Here is part six in our series sharing exceptional work by Alaska state employees during the pandemic. The State of Alaska has long been one of our closest and most reliable partners, helping to develop workforce housing, build and renovate domestic violence shelters, improve libraries and start from scratch a philanthropy for all of Alaska, the Pick.Click.Give program.
Up now: the Department of Natural Resources, which oversees all state-owned land, water and natural resources, except for fish and game. The department manages oil and gas development, mining, agriculture, forestry, and state parks and outdoor recreation.
The area being called out is often overlooked, the State Recorder’s Office. “It’s not on fire, it not an immense oil or natural gas field, it’s not a beautiful park, it’s not even controversial!” said Mary Kay Ryckman, a Department of Natural Resources executive assistant. The work of recorder’s offices is somewhat tedious. Yet “they have really hung in there and adapted during this whole crummy thing.”
The Recorder’s Office is the official keeper of various property and financial records: deeds and mortgages, tax liens and child support liens, court judgments and decrees, security agreements and Uniform Commercial Code filings on commercial transactions. Its work ensures a permanent legal record of real property transactions and interest holdings. During the pandemic, the Recorder’s Office and its cousins have been considered essential and have remained open, allowing business to continue mostly as usual.
Early on, teams went into high gear. Staff members quickly set up home offices to telework for the first time, even bringing their PCs and monitors home as laptops were in short supply nationwide. Other staff remained in the office because many of their duties cannot be done remotely. They arrived with masks and cleaning supplies. They adapted processes to allow for social distancing. Offices were outfitted with plexiglass barriers, cleaning wipes and hand sanitizer to ensure the safety of workers and the public. When someone tested positive, that office was closed briefly for a deep cleaning, but soon reopened.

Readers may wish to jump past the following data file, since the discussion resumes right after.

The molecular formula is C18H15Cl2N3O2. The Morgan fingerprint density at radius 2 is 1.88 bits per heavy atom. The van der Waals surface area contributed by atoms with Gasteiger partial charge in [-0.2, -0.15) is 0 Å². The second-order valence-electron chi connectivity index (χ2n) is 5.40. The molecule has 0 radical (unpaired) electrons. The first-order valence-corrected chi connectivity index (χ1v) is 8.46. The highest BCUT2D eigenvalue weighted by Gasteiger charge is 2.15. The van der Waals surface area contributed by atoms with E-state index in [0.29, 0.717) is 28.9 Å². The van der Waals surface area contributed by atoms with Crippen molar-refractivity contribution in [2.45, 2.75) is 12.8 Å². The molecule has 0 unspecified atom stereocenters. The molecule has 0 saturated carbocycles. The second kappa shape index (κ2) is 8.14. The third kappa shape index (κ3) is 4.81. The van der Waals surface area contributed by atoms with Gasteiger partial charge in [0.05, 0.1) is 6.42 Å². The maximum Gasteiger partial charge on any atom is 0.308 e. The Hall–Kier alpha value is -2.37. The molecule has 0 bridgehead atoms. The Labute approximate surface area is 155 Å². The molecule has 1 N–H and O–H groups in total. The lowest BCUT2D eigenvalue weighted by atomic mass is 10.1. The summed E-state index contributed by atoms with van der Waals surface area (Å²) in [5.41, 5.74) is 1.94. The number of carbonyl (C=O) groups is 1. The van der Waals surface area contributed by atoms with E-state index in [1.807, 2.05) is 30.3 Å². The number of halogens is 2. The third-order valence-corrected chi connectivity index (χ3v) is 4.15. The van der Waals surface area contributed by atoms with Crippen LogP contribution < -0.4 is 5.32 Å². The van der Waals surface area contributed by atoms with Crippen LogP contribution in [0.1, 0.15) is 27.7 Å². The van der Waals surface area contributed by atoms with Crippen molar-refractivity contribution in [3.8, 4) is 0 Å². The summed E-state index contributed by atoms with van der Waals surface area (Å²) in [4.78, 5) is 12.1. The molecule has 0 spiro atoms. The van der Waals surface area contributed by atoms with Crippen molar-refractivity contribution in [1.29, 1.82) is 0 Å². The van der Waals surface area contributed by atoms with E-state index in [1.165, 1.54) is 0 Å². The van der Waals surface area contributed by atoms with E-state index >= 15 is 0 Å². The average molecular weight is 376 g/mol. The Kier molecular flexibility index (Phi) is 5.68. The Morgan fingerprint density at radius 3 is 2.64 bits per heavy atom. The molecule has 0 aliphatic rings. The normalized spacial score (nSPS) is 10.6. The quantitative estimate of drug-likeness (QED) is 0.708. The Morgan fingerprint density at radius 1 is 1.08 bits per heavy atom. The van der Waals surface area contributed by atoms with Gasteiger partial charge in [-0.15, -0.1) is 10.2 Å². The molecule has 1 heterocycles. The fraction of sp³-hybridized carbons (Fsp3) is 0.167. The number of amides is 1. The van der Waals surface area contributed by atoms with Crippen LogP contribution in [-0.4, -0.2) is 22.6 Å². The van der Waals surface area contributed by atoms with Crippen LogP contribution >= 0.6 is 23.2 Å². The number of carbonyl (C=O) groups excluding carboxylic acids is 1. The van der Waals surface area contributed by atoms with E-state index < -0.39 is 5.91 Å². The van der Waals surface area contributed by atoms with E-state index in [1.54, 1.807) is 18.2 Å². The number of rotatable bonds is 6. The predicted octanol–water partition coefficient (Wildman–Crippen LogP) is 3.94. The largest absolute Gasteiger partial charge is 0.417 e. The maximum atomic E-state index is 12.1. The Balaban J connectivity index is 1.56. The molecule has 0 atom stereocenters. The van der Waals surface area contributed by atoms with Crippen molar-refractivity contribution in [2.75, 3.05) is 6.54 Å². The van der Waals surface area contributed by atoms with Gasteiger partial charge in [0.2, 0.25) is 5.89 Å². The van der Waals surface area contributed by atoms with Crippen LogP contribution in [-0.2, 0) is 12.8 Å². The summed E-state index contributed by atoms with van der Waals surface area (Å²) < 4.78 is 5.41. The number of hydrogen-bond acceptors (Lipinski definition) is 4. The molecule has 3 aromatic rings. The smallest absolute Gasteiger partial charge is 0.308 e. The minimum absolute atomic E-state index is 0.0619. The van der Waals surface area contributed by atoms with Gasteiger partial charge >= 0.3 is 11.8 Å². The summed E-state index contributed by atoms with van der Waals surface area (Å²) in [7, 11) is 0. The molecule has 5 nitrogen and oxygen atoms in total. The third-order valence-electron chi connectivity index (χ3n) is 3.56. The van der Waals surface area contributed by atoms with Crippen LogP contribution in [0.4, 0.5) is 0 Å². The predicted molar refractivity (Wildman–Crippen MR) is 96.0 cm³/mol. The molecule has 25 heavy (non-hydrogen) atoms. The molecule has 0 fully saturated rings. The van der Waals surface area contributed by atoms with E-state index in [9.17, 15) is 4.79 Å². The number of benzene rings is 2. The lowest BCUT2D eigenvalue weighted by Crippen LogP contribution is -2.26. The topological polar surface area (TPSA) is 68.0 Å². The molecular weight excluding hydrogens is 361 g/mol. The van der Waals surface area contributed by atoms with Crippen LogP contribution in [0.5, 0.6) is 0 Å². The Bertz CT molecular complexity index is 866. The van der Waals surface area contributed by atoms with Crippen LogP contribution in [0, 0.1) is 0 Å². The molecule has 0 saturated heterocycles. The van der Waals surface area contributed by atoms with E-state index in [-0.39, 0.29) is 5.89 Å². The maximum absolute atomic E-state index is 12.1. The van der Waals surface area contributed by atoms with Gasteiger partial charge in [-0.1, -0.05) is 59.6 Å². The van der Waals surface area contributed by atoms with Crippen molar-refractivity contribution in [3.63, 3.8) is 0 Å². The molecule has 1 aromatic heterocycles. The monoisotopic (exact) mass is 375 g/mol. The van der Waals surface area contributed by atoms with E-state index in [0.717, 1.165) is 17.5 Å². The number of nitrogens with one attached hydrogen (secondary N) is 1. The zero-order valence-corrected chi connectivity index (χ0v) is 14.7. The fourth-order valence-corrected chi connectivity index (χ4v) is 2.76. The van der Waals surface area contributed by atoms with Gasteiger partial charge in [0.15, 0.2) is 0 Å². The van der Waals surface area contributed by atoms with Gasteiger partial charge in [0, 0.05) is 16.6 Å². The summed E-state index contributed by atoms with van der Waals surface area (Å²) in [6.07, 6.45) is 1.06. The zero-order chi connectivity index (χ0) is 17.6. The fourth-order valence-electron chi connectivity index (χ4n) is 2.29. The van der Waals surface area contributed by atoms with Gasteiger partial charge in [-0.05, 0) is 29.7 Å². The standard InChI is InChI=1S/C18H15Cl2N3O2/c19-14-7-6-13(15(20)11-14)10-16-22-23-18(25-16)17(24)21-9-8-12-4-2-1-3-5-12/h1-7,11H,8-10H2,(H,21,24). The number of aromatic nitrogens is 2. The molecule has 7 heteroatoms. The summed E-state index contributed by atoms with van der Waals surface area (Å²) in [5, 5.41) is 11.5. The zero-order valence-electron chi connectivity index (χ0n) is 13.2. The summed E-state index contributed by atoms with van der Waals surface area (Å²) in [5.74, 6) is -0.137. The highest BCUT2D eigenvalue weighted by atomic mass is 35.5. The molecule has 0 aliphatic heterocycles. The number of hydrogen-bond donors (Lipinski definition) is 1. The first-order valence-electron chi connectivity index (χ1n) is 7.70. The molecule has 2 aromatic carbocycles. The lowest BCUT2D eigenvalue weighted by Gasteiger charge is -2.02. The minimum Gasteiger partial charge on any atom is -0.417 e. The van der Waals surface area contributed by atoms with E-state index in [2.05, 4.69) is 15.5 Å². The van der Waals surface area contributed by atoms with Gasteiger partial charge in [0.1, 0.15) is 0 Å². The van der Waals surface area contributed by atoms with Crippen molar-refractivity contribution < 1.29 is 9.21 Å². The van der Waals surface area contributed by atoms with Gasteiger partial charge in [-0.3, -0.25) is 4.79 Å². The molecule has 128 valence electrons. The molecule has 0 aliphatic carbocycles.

Additional training was provided, and policies and procedures were updated to ensure that all staff, regardless of their physical location, had the tools needed to process documents accurately, securely and quickly. The entire team leaned in to master cutting-edge technology that has allowed customers to use online recording systems and make document requests from the safety of homes and offices. Anchorage staff were quickly cross-trained to assist with processing commercial transactions. Archival staff stepped up to ensure document images were processed and available to staff and the public. Through our leadership team, decisions were made that kept our staff safe and supported.
“Despite everything going on in the world around us, these offices were able to continue operating with a much-needed semblance of ‘normalcy,’ ” DNR Commissioner Corri Feige said. “Many members of the public and city and state officials have provided positive feedback to the teams. We are grateful, too, for the dedication, flexibility, and commitment to providing outstanding customer service during a time of crisis and stress.”
About the Unsung Heroes series
Rasmuson Foundation President and CEO Diane Kaplan recently asked State of Alaska commissioners to highlight some of those whose efforts to adapt and respond stand out for going above and beyond, often in ways not seen by the public. This series is the result.